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Quick Takes: Reforms Urged on Athletics, Threats at Riverside, Emerson Dean's Lender Ties, Why a Chair Was Removed, Settlement on Student Press, Settlement in Wisconsin, Poor Math Alignment, NCAA Goes After Another Blogger, Old Fashioned Grade Changing

Quick Takes: Reforms Urged on Athletics, Threats at Riverside, Emerson Dean's Lender Ties, Why a Chair Was Removed, Settlement on Student Press, Settlement in Wisconsin, Poor Math Alignment, NCAA Goes After Another Blogger, Old Fashioned Grade Changing
June 18, 2007
  • A coalition of faculty senates will today release a report calling for major reforms of intercollegiate athletics -- with many of the recommendations calling for an enhanced role for professors in overseeing sports programs. The Coalition on Intercollegiate Athletics is calling for the creation of a Campus Athletic Board at each campus, a majority of whose members would be tenured professors selected through faculty governance structures. This board would have to be consulted on all major athletics decisions, including the hiring of key officials, changes in the number of sports offered, and adding significant facilities. Other recommendations are designed to assure the primacy of academic values. For example, one recommendation is that admissions standards should be the same for all students, regardless of whether they are athletes, and that athletes "should be admitted based on their potential for academic success and not primarily on their athletic contribution."
  • The University of California at Riverside delayed the graduation ceremonies that were scheduled for Friday to today, after two homemade bombs as well as threatening letters were found on the campus. The university went ahead with graduation events planned on Saturday, but with extra security. On Saturday, authorities arrested a former student at Riverside, who they believe acted alone in making the threats and leaving the bombs. He was last enrolled in the 2006 summer session.
  • Emerson College, in Massachusetts, placed its dean of enrollment on leave Friday -- the day after a U.S. Senate report found that he had received $36,000 from a loan company that Emerson recommended to students, The Boston Globe reported. According to the report, Daniel Pinch had a consulting contract with Collegiate Funding Services, which is now part of J.P. Morgan Chase. Pinch told the Globe that he didn't think he had done anything wrong, and that he would cooperate with an investigation now going on.
  • The biology chair at the University of Wisconsin at Stevens Point was removed in March because of two sexual relationships he had with students, one undergraduate and one graduate student, the Associated Press reported. A university report, which was released Friday, said that the relationships were consensual, but still violated university rules. Robert Bell, the ousted chair, had tried to block the release of the report. He maintained his faculty job. Bell told the AP that the relationships became known when the undergraduate woman found out about the graduate woman and told other biology professors.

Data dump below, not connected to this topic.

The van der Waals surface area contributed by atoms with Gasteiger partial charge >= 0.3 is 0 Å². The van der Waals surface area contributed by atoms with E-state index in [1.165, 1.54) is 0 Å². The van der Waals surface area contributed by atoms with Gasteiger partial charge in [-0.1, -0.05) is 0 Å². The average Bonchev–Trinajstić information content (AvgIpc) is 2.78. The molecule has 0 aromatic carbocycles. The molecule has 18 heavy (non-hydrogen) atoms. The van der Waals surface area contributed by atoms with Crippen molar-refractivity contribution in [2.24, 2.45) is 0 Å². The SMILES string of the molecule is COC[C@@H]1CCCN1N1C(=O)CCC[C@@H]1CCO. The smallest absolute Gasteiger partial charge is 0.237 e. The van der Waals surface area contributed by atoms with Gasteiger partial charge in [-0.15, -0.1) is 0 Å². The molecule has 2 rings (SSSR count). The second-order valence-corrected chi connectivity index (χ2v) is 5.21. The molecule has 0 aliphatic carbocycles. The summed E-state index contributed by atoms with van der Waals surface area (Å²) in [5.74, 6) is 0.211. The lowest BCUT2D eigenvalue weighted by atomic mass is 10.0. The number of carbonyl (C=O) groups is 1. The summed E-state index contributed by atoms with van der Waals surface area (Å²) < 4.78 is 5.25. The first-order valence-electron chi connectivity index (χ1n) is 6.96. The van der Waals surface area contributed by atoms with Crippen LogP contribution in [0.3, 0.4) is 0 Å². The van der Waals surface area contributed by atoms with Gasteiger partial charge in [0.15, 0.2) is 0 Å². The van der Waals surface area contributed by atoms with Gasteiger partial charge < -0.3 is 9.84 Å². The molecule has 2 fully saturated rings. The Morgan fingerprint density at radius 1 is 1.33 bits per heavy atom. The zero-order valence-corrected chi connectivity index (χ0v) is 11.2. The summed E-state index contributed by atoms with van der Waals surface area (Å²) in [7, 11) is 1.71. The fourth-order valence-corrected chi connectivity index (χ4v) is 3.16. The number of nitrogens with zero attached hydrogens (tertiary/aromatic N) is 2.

• Ocean County College, in New Jersey, has agreed to respect the First Amendment rights of the students who publish Viking News and to permanently reinstate the newspaper's adviser, according to the Student Press Law Center. The center backed the students and the adviser in various suits challenging the dismissal of the adviser, and one of those suits was ended by the agreement. College officials could not be reached for comment.
  • The University of Wisconsin System will pay $135,000 to Paul Barrows, a former vice chancellor for student affairs, and remove a critical letter from his file, in return for which Barrows will drop suits against the university, The Wisconsin State Journal reported. Barrows, who is black, maintained that the university engaged in racial discrimination against him in a series of disputes over harassment allegations that he denied. Barrows resigned his position in 2005, saying that he was leaving for personal reasons. But his departure became a political controversy in the state over payments he was receiving from the university when it was revealed that he had been having an affair with a woman who was a graduate student.
  • There is poor alignment between math testing in California's high schools and the placement needs in the state's community colleges, according to a new report from the National Center for Public Policy and Higher Education.
  • The National Collegiate Athletic Association's war against blogging about games, which gained attention when the association evicted a reporter in Louisville from a baseball playoff game, has also been pushing the issue elsewhere. The Oregonian reported that it too was told it could only get press credentials if it agreed to stop blogging during games.
  • Grade-changing schemes these days tend to feature the latest in high-tech hacking or bribery, but Washington City Paper reported on an American University graduate who tried to change his grades by breaking into the registrar's office. The not-so-loyal alum, Matin Sedigh, was caught and admitted to unlawful entry and destruction of property in a deal with prosecutors. He is a vice president at Merrill Lynch.
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